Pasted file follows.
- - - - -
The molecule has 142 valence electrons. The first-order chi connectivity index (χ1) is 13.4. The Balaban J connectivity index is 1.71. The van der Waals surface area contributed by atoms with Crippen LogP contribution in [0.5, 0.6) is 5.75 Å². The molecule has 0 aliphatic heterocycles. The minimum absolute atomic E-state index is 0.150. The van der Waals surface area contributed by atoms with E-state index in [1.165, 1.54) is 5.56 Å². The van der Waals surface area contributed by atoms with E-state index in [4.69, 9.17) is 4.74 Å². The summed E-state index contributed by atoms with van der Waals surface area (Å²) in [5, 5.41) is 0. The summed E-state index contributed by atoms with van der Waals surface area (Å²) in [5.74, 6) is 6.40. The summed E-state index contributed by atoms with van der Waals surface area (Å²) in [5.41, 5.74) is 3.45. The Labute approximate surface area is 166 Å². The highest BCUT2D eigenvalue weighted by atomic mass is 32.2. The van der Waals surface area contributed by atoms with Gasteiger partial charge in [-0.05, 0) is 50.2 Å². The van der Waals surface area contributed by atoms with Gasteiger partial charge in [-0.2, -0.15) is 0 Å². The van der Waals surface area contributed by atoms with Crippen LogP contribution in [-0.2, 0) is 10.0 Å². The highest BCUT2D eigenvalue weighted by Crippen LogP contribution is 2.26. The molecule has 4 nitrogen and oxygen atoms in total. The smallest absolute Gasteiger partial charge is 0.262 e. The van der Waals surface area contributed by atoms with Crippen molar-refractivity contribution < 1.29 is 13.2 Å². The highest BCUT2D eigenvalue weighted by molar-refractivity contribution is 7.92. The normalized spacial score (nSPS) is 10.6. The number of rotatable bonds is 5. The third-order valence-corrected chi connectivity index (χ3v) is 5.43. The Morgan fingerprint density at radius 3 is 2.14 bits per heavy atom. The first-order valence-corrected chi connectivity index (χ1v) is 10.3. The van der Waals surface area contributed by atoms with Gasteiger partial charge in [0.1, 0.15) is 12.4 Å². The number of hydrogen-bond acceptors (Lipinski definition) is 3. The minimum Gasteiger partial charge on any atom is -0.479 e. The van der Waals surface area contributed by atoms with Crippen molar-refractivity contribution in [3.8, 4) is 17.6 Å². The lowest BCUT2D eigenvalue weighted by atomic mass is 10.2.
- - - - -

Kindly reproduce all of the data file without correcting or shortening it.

The molecule has 142 valence electrons. The first-order chi connectivity index (χ1) is 13.4. The Balaban J connectivity index is 1.71. The van der Waals surface area contributed by atoms with Crippen LogP contribution in [0.5, 0.6) is 5.75 Å². The molecule has 0 aliphatic heterocycles. The minimum absolute atomic E-state index is 0.150. The van der Waals surface area contributed by atoms with E-state index in [1.165, 1.54) is 5.56 Å². The van der Waals surface area contributed by atoms with E-state index in [4.69, 9.17) is 4.74 Å². The summed E-state index contributed by atoms with van der Waals surface area (Å²) in [5, 5.41) is 0. The summed E-state index contributed by atoms with van der Waals surface area (Å²) in [5.74, 6) is 6.40. The summed E-state index contributed by atoms with van der Waals surface area (Å²) in [5.41, 5.74) is 3.45. The Labute approximate surface area is 166 Å². The highest BCUT2D eigenvalue weighted by atomic mass is 32.2. The van der Waals surface area contributed by atoms with Gasteiger partial charge in [-0.05, 0) is 50.2 Å². The van der Waals surface area contributed by atoms with Gasteiger partial charge in [-0.2, -0.15) is 0 Å². The van der Waals surface area contributed by atoms with Crippen LogP contribution in [-0.2, 0) is 10.0 Å². The highest BCUT2D eigenvalue weighted by Crippen LogP contribution is 2.26. The molecule has 4 nitrogen and oxygen atoms in total. The smallest absolute Gasteiger partial charge is 0.262 e. The van der Waals surface area contributed by atoms with Crippen molar-refractivity contribution < 1.29 is 13.2 Å². The highest BCUT2D eigenvalue weighted by molar-refractivity contribution is 7.92. The normalized spacial score (nSPS) is 10.6. The number of rotatable bonds is 5. The third-order valence-corrected chi connectivity index (χ3v) is 5.43. The Morgan fingerprint density at radius 3 is 2.14 bits per heavy atom. The first-order valence-corrected chi connectivity index (χ1v) is 10.3. The van der Waals surface area contributed by atoms with Gasteiger partial charge in [0.1, 0.15) is 12.4 Å². The number of hydrogen-bond acceptors (Lipinski definition) is 3. The minimum Gasteiger partial charge on any atom is -0.479 e. The van der Waals surface area contributed by atoms with Crippen molar-refractivity contribution in [3.8, 4) is 17.6 Å². The lowest BCUT2D eigenvalue weighted by atomic mass is 10.2.